Skip to main content

Thank you for visiting nature.com. You are using a browser version with limited support for CSS. To obtain the best experience, we recommend you use a more up to date browser (or turn off compatibility mode in Internet Explorer). In the meantime, to ensure continued support, we are displaying the site without styles and JavaScript.

Human occludin is a hepatitis C virus entry factor required for infection of mouse cells

Abstract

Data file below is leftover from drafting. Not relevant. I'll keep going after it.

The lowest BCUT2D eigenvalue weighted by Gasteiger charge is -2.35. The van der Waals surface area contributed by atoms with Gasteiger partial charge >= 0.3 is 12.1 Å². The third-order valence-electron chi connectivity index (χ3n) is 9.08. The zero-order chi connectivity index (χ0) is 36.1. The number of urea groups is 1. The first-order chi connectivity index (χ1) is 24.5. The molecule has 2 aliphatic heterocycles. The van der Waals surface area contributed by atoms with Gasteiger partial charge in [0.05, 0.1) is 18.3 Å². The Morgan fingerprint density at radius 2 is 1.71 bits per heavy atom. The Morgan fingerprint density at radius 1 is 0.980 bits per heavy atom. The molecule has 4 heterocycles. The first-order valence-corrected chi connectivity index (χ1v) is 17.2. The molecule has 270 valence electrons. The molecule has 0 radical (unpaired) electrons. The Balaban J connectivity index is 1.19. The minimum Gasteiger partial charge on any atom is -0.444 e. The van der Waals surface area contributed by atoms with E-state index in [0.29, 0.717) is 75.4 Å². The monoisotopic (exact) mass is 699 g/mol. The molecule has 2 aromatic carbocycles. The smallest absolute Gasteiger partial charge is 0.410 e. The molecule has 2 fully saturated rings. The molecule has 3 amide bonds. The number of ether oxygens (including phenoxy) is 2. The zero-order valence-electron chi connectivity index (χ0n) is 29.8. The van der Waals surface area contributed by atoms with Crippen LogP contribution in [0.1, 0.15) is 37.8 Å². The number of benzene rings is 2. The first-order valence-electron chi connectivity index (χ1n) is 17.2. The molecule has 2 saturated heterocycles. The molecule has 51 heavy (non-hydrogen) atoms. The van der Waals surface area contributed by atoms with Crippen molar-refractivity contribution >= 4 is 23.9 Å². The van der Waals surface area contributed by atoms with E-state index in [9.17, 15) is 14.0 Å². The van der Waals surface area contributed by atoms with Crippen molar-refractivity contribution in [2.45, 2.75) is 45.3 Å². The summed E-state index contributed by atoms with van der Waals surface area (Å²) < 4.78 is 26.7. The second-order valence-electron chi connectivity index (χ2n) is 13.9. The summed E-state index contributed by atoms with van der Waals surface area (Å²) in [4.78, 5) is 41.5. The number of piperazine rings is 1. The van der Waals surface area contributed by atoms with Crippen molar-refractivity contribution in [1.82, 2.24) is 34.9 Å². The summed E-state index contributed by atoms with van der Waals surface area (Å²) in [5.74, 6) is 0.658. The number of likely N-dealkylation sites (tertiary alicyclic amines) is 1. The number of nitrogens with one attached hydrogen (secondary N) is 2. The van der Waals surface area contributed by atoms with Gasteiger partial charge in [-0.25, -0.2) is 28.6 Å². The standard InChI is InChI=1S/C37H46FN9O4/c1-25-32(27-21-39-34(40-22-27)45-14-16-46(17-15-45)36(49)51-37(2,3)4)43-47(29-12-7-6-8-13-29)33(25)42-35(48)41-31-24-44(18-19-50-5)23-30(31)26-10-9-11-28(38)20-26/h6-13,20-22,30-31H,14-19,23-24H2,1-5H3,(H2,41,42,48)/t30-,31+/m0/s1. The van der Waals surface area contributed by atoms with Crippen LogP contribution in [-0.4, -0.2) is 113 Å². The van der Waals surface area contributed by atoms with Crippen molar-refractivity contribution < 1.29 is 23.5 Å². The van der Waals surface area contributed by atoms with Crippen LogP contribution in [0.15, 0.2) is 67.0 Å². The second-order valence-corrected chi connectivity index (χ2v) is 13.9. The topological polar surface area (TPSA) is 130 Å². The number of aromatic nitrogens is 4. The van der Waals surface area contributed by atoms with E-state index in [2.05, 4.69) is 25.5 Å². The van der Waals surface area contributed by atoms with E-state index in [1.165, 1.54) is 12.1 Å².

Hepatitis C virus (HCV) is a leading cause of liver disease worldwide. The development of much needed specific antiviral therapies and an effective vaccine has been hampered by the lack of a convenient small animal model. The determinants restricting HCV tropism to human and chimpanzee hosts are unknown. Replication of the viral RNA has been demonstrated in mouse cells1,2, but these cells are not infectable with either lentiviral particles bearing HCV glycoproteins (HCVpp)3 or HCV produced in cell culture (HCVcc) (A.P., M.E. and C.M.R., unpublished observations), suggesting that there is a block at the level of entry. Here we show, using an iterative complementary DNA library screening approach, that human occludin (OCLN) is an essential HCV cell entry factor that is able to render murine cells infectable with HCVpp. Similarly, OCLN is required for the HCV-susceptibility of human cells, because its overexpression in uninfectable cells specifically enhanced HCVpp uptake, whereas its silencing in permissive cells impaired both HCVpp and HCVcc infection. In addition to OCLN, HCVpp infection of murine cells required expression of the previously identified HCV entry factors CD81 (ref. 4), scavenger receptor class B type I (SR-BI, also known as SCARB1)5 and claudin-1 (CLDN1)6. Although the mouse versions of SR-BI and CLDN1 function at least as well as the human proteins in promoting HCV entry, both OCLN and CD81 must be of human origin to allow efficient infection. The species-specific determinants of OCLN were mapped to its second extracellular loop. The identification of OCLN as a new HCV entry factor further highlights the importance of the tight junction complex in the viral entry process, and provides an important advance towards efforts to develop small animal models for HCV.